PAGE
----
Much has been made of the need to enroll "young invincibles" under the
Given this challenge, there is very good news from California. A California State University project has enrolled young adults — specifically, students on CSU campuses — at an impressive rate, and offers a model that can be exported to other university systems.
The CSU Health Insurance Education Project, funded by a grant from Covered California, targeted the 450,000-student CSU system, the nation's largest and probably most diverse four-year university system. Based at Cal State Los Angeles, the project used a peer-to-peer classroom process to educate students at CSU's 15 largest campuses. Between September 2013 and April 15, 2014, student coordinators gave more than 1,500 class presentations, conducted more than 60 forums, staged 300 enrollment events and facilitated the generation of more than half a million emails.
The results surprised even the most optimistic of project organizers. During the open enrollment period of October 2013-April 15, 2014, the number of uninsured students on the 15 campuses dropped from about 25-30% to just 10% — an unprecedented figure for a young, low-income population. Just as startling was the reduction in the percentage of uninsured Latino students, from more than 40% to 13%. And one-third of students reported that at least one family member signed up for insurance.
Every college and university system will prove unique. But the basic lessons of the CSU project are easy to identify.
First, enrolling young adults is about affordability. A poll taken before open enrollment indicated that more than 80% of uninsured CSU students lacked insurance because they couldn't afford it. Only 9% reported not needing or wanting it.
Two key provisions altered the affordability equation. The ACA expanded Medicaid eligibility to low-income, childless adults, a sizable segment of the CSU student population. It also provided many other low-income students with generous subsidies for the purchase of private insurance through Covered California. The project's success makes clear that if insurance is affordable, students will buy it.
Second, those interested in enrolling large numbers of young and healthy individuals should look to colleges and university systems, especially public systems — including community colleges — with large numbers of low-income students. Rather than being among the hardest groups to enroll, these students may be the low-hanging fruit of enrollment projects.
Given their ages and lower incomes, many students in these institutions are uninsured. With systemwide and campus support, they are easy to reach in their classrooms and via email. They mostly trust their peers, faculty and university administrators. They talk to each other and to family members (45% of CSU students polled after open enrollment reported discussing insurance with family members), so reaching one reaches many. They are also tech savvy and not intimidated by online enrollment. Most have applied for financial aid and already have the data they need for application purposes.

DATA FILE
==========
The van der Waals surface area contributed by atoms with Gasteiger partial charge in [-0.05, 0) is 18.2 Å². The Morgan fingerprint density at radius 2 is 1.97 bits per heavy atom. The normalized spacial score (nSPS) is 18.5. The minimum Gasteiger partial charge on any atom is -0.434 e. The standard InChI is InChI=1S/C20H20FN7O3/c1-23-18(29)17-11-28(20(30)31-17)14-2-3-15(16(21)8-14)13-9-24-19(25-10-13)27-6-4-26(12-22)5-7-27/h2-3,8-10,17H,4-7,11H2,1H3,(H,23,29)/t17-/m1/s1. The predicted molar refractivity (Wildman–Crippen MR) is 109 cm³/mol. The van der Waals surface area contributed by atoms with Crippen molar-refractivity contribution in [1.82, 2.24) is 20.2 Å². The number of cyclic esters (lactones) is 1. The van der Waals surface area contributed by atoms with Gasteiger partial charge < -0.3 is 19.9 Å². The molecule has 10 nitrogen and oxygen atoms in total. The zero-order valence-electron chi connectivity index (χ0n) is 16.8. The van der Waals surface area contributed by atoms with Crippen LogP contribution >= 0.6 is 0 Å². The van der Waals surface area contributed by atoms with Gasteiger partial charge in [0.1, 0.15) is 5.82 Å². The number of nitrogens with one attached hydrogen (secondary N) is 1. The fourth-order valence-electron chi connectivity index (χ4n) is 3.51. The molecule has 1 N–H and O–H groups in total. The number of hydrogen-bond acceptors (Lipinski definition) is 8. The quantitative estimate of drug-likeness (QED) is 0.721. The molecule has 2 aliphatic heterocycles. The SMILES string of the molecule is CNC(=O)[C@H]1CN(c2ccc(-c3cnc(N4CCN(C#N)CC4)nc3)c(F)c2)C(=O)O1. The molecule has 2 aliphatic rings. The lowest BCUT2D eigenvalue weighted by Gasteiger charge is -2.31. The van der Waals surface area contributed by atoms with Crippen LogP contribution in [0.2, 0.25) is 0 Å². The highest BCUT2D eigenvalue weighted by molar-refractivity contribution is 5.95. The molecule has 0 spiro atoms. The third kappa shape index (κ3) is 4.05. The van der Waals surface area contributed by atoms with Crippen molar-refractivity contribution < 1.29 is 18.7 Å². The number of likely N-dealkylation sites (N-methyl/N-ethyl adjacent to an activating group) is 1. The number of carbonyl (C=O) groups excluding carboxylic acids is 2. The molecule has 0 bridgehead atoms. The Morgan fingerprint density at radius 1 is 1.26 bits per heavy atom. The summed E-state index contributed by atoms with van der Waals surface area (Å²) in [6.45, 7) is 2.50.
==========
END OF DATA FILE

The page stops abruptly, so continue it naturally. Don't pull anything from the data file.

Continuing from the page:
Legend has it that Willie Sutton robbed banks because "That's where the money is." State university systems may be the banks of young adult insurance enrollment.
Other lessons from the California experience seem less obvious, but may also provide guidance. A focus on injuries and accidents ("stuff happens") seemed more compelling than a focus on illness. The support of university leadership — in this case, that of CSU Chancellor Timothy White — proved invaluable, opening university doors and shielding the project from any hint of political motivation. The project was never about Democrats and Republicans; it was only about getting affordable healthcare to students. And the project benefited enormously from the aggressive education and enrollment campaign directed by Covered California.
Open enrollment begins again in November. Once again, the new reality of insurance affordability for lower-income young adults and the unique environment of campus communities will offer fertile terrain for those interested in enabling the new system to succeed.
Walter Zelman is the chair of the Department of Public Health at Cal State Los Angeles, and director of the CSU Health Insurance Education Project.